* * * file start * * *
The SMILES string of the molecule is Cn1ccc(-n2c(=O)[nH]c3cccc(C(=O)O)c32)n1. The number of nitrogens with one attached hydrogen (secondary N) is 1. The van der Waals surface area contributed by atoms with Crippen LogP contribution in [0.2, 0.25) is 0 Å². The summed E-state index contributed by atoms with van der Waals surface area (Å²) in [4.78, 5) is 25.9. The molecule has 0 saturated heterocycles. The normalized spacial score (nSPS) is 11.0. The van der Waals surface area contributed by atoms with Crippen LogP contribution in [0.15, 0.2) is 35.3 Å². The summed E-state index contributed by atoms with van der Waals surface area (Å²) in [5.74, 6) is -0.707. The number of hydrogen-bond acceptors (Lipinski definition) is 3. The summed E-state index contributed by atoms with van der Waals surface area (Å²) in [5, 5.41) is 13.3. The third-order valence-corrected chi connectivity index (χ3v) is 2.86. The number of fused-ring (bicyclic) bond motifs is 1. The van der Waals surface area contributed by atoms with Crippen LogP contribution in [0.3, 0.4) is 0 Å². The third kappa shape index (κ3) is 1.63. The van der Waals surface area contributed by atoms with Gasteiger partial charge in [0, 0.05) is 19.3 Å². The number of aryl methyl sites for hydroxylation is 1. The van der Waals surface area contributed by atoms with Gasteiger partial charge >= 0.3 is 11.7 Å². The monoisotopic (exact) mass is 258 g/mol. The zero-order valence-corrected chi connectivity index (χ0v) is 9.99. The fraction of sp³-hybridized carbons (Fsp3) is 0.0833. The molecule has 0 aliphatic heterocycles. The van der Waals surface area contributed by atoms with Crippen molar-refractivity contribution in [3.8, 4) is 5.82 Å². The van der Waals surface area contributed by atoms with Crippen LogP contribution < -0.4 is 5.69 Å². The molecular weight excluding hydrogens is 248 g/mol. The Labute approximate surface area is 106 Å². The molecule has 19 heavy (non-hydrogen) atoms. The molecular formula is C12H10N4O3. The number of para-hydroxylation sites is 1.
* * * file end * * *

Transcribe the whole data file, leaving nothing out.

The SMILES string of the molecule is Cn1ccc(-n2c(=O)[nH]c3cccc(C(=O)O)c32)n1. The number of nitrogens with one attached hydrogen (secondary N) is 1. The van der Waals surface area contributed by atoms with Crippen LogP contribution in [0.2, 0.25) is 0 Å². The summed E-state index contributed by atoms with van der Waals surface area (Å²) in [4.78, 5) is 25.9. The molecule has 0 saturated heterocycles. The normalized spacial score (nSPS) is 11.0. The van der Waals surface area contributed by atoms with Crippen LogP contribution in [0.15, 0.2) is 35.3 Å². The summed E-state index contributed by atoms with van der Waals surface area (Å²) in [5.74, 6) is -0.707. The number of hydrogen-bond acceptors (Lipinski definition) is 3. The summed E-state index contributed by atoms with van der Waals surface area (Å²) in [5, 5.41) is 13.3. The third-order valence-corrected chi connectivity index (χ3v) is 2.86. The number of fused-ring (bicyclic) bond motifs is 1. The van der Waals surface area contributed by atoms with Crippen LogP contribution in [0.3, 0.4) is 0 Å². The third kappa shape index (κ3) is 1.63. The van der Waals surface area contributed by atoms with Gasteiger partial charge in [0, 0.05) is 19.3 Å². The number of aryl methyl sites for hydroxylation is 1. The van der Waals surface area contributed by atoms with Gasteiger partial charge >= 0.3 is 11.7 Å². The monoisotopic (exact) mass is 258 g/mol. The zero-order valence-corrected chi connectivity index (χ0v) is 9.99. The fraction of sp³-hybridized carbons (Fsp3) is 0.0833. The molecule has 0 aliphatic heterocycles. The van der Waals surface area contributed by atoms with Crippen molar-refractivity contribution in [3.8, 4) is 5.82 Å². The van der Waals surface area contributed by atoms with Crippen LogP contribution < -0.4 is 5.69 Å². The molecular weight excluding hydrogens is 248 g/mol. The Labute approximate surface area is 106 Å². The molecule has 19 heavy (non-hydrogen) atoms. The molecular formula is C12H10N4O3. The number of para-hydroxylation sites is 1.